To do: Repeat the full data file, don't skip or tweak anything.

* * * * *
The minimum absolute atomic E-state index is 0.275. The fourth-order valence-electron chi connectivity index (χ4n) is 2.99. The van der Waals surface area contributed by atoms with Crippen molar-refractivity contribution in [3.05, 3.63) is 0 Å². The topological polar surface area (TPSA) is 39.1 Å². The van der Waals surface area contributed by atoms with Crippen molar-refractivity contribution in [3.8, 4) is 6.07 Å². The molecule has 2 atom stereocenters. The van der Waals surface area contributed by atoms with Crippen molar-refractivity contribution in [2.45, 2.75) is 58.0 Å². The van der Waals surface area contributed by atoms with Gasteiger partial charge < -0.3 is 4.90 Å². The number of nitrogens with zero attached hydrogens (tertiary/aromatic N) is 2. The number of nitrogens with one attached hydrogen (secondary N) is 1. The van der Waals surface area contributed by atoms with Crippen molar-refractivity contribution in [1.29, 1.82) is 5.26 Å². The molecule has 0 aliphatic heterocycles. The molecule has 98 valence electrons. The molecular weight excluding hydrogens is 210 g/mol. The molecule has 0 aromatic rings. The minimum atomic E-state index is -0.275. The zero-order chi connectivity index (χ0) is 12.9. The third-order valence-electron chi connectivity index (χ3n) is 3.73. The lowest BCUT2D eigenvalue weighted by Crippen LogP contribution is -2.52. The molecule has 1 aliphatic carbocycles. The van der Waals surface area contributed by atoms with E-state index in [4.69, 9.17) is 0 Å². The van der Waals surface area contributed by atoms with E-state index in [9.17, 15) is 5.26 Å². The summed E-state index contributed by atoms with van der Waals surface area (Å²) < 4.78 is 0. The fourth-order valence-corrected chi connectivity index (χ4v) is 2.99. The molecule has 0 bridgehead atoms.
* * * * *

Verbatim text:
The minimum absolute atomic E-state index is 0.275. The fourth-order valence-electron chi connectivity index (χ4n) is 2.99. The van der Waals surface area contributed by atoms with Crippen molar-refractivity contribution in [3.05, 3.63) is 0 Å². The topological polar surface area (TPSA) is 39.1 Å². The van der Waals surface area contributed by atoms with Crippen molar-refractivity contribution in [3.8, 4) is 6.07 Å². The molecule has 2 atom stereocenters. The van der Waals surface area contributed by atoms with Crippen molar-refractivity contribution in [2.45, 2.75) is 58.0 Å². The van der Waals surface area contributed by atoms with Gasteiger partial charge < -0.3 is 4.90 Å². The number of nitrogens with zero attached hydrogens (tertiary/aromatic N) is 2. The number of nitrogens with one attached hydrogen (secondary N) is 1. The van der Waals surface area contributed by atoms with Crippen molar-refractivity contribution in [1.29, 1.82) is 5.26 Å². The molecule has 0 aliphatic heterocycles. The molecule has 98 valence electrons. The molecular weight excluding hydrogens is 210 g/mol. The molecule has 0 aromatic rings. The minimum atomic E-state index is -0.275. The zero-order chi connectivity index (χ0) is 12.9. The third-order valence-electron chi connectivity index (χ3n) is 3.73. The lowest BCUT2D eigenvalue weighted by Crippen LogP contribution is -2.52. The molecule has 1 aliphatic carbocycles. The van der Waals surface area contributed by atoms with E-state index in [4.69, 9.17) is 0 Å². The van der Waals surface area contributed by atoms with E-state index in [9.17, 15) is 5.26 Å². The summed E-state index contributed by atoms with van der Waals surface area (Å²) < 4.78 is 0. The fourth-order valence-corrected chi connectivity index (χ4v) is 2.99. The molecule has 0 bridgehead atoms.